Body fatness is not a static measure but varies over a lifetime, and every woman follows her unique exposure trajectory throughout life. These dynamic aspects are likely relevant for disease development, and such a trajectory approach may provide more insight into the relationship between lifetime exposure intensity, duration and onset, and cancer risk than studying only one or a few measures of exposure. Recent studies have suggested a clear dose–response association between the intensity and duration of body fatness and risk of postmenopausal breast cancer [26, 27]. However, only four previous studies have assessed body fatness trajectories in relation to breast cancer risk [28,29,30,31], and only one of them provided estimates based on hormone receptor status . To our knowledge, no previous study has assessed BMI trajectories and the risk of intrinsic-like breast cancer subtypes.
Thus, we aimed to explore whether the intensity, timing, duration, and trajectories of body fatness throughout adult life were associated with breast cancer in postmenopausal women, and whether associations varied according to subtypes.
The Norwegian Women and Cancer (NOWAC) study is a nationally representative prospective cohort study initiated in 1991 to investigate cancer etiology among women in Norway. Women aged 30–70 years were randomly sampled from the National Population Register and invited to participate in the study. A total of 172,472 women were enrolled between 1991 and 2007 and completed up to three follow-up questionnaires (1998–2017) distributed 5–10 years apart. The unique national identification number assigned to every resident in Norway allows for complete follow-up through linkages to national registries . The NOWAC study is considered to have high external validity, as the distribution of exposures is independent of the response rate, and the cumulative incidence of cancers is similar to national figures from the Cancer Registry of Norway . The details of the NOWAC study have been described previously .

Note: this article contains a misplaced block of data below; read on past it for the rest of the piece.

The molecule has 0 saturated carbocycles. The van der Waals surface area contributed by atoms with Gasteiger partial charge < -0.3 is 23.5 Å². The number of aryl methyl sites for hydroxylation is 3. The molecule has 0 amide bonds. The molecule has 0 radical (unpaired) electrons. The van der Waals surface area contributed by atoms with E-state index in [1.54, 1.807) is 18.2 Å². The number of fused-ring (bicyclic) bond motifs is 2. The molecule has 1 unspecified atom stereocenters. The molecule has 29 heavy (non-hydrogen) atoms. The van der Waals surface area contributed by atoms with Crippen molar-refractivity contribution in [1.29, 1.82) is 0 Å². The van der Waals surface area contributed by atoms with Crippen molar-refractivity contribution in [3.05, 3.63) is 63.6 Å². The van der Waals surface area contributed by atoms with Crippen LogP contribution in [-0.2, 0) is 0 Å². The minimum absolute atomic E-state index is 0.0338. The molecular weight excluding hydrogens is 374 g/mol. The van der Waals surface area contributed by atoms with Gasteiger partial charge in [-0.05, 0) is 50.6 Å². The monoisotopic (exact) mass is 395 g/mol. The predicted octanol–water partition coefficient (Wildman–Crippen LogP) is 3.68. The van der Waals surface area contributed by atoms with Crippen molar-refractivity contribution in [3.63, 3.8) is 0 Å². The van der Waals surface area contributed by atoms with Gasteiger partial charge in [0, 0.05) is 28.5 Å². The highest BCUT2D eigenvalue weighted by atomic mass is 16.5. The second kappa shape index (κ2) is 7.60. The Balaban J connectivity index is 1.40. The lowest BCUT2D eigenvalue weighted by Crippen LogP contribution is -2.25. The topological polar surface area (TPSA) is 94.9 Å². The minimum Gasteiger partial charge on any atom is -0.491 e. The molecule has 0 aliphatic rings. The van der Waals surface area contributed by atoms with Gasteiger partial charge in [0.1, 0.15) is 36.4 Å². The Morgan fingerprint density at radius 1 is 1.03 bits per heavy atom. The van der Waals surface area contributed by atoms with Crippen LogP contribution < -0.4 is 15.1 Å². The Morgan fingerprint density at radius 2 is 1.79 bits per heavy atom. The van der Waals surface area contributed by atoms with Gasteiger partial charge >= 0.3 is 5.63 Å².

In this study, 164,316 women with at least two self-reported height and weight measurements were eligible for inclusion (n = 8156 excluded). As physical activity and tobacco smoking affect weight change and hence fluctuations in BMI, we excluded 6697 women without information on these covariates in any of the questionnaires. Excluded women with less than two BMI measurements or missing information on physical activity and tobacco smoking on all time points were slightly older, had higher BMI and lower education than included women (Additional file 1: Table 1). We further excluded women with prevalent cancer (other than non-melanoma skin cancer) at start of follow-up and women diagnosed with cancer within 1 year of the first self-reported weight measurement (n = 8150), women who had died or emigrated before start of follow-up (n = 457), and women who reported implausible values for age at menarche (< 8 or > 20; n = 30), age at menopause (< 25 or > 60; n = 111), or age at first birth (< 12 or > 50; n = 5). For the complete-case analyses, women with missing covariates were also excluded (n = 6095). Thus, the final analytical study sample consisted of 148,866 women, of which 142,771 were included in the complete-case analyses.
Exposure and covariates assessment
Self-reported weights at age 18 years and at the first, second, and third questionnaires (wave 1–3) and height at wave 1 were used to calculate BMI at up to four time points. As weight loss can follow a cancer diagnosis, weight measurements were not considered valid in women who were diagnosed with cancer up to 1 year before returning the questionnaire. BMI was calculated as weight in kilograms divided by the square of height in meters. Body fatness was defined according to the World Health Organization’s definition .